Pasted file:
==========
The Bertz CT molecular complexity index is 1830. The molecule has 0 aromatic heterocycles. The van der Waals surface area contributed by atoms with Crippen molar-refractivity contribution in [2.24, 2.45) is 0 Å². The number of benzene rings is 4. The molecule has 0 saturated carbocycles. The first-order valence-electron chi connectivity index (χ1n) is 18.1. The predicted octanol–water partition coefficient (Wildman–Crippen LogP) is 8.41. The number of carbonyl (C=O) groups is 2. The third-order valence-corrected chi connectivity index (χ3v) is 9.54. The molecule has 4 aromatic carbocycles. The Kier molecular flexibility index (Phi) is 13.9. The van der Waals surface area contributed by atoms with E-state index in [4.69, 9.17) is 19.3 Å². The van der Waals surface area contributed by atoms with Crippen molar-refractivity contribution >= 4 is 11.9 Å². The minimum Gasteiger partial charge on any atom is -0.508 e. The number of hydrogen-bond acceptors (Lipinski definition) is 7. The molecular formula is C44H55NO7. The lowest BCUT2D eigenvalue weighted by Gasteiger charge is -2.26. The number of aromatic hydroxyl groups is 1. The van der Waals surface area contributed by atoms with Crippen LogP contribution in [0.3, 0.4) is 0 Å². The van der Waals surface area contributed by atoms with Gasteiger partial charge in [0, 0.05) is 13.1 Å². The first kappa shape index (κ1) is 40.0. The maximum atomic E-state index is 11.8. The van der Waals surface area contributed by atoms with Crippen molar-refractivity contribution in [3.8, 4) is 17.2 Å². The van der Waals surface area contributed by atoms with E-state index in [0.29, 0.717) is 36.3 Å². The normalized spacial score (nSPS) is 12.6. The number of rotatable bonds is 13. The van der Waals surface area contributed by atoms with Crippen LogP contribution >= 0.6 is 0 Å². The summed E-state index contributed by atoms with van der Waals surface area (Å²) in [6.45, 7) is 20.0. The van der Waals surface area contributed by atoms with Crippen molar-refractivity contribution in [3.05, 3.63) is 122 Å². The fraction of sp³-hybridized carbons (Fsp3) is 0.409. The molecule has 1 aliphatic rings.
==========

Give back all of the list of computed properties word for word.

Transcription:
The Bertz CT molecular complexity index is 1830. The molecule has 0 aromatic heterocycles. The van der Waals surface area contributed by atoms with Crippen molar-refractivity contribution in [2.24, 2.45) is 0 Å². The number of benzene rings is 4. The molecule has 0 saturated carbocycles. The first-order valence-electron chi connectivity index (χ1n) is 18.1. The predicted octanol–water partition coefficient (Wildman–Crippen LogP) is 8.41. The number of carbonyl (C=O) groups is 2. The third-order valence-corrected chi connectivity index (χ3v) is 9.54. The molecule has 4 aromatic carbocycles. The Kier molecular flexibility index (Phi) is 13.9. The van der Waals surface area contributed by atoms with E-state index in [4.69, 9.17) is 19.3 Å². The van der Waals surface area contributed by atoms with Crippen molar-refractivity contribution >= 4 is 11.9 Å². The minimum Gasteiger partial charge on any atom is -0.508 e. The number of hydrogen-bond acceptors (Lipinski definition) is 7. The molecular formula is C44H55NO7. The lowest BCUT2D eigenvalue weighted by Gasteiger charge is -2.26. The number of aromatic hydroxyl groups is 1. The van der Waals surface area contributed by atoms with Crippen LogP contribution in [0.3, 0.4) is 0 Å². The van der Waals surface area contributed by atoms with Gasteiger partial charge in [0, 0.05) is 13.1 Å². The first kappa shape index (κ1) is 40.0. The maximum atomic E-state index is 11.8. The van der Waals surface area contributed by atoms with Crippen molar-refractivity contribution in [3.8, 4) is 17.2 Å². The van der Waals surface area contributed by atoms with E-state index in [0.29, 0.717) is 36.3 Å². The normalized spacial score (nSPS) is 12.6. The number of rotatable bonds is 13. The van der Waals surface area contributed by atoms with Crippen LogP contribution >= 0.6 is 0 Å². The summed E-state index contributed by atoms with van der Waals surface area (Å²) in [6.45, 7) is 20.0. The van der Waals surface area contributed by atoms with Crippen molar-refractivity contribution in [3.05, 3.63) is 122 Å². The fraction of sp³-hybridized carbons (Fsp3) is 0.409. The molecule has 1 aliphatic rings.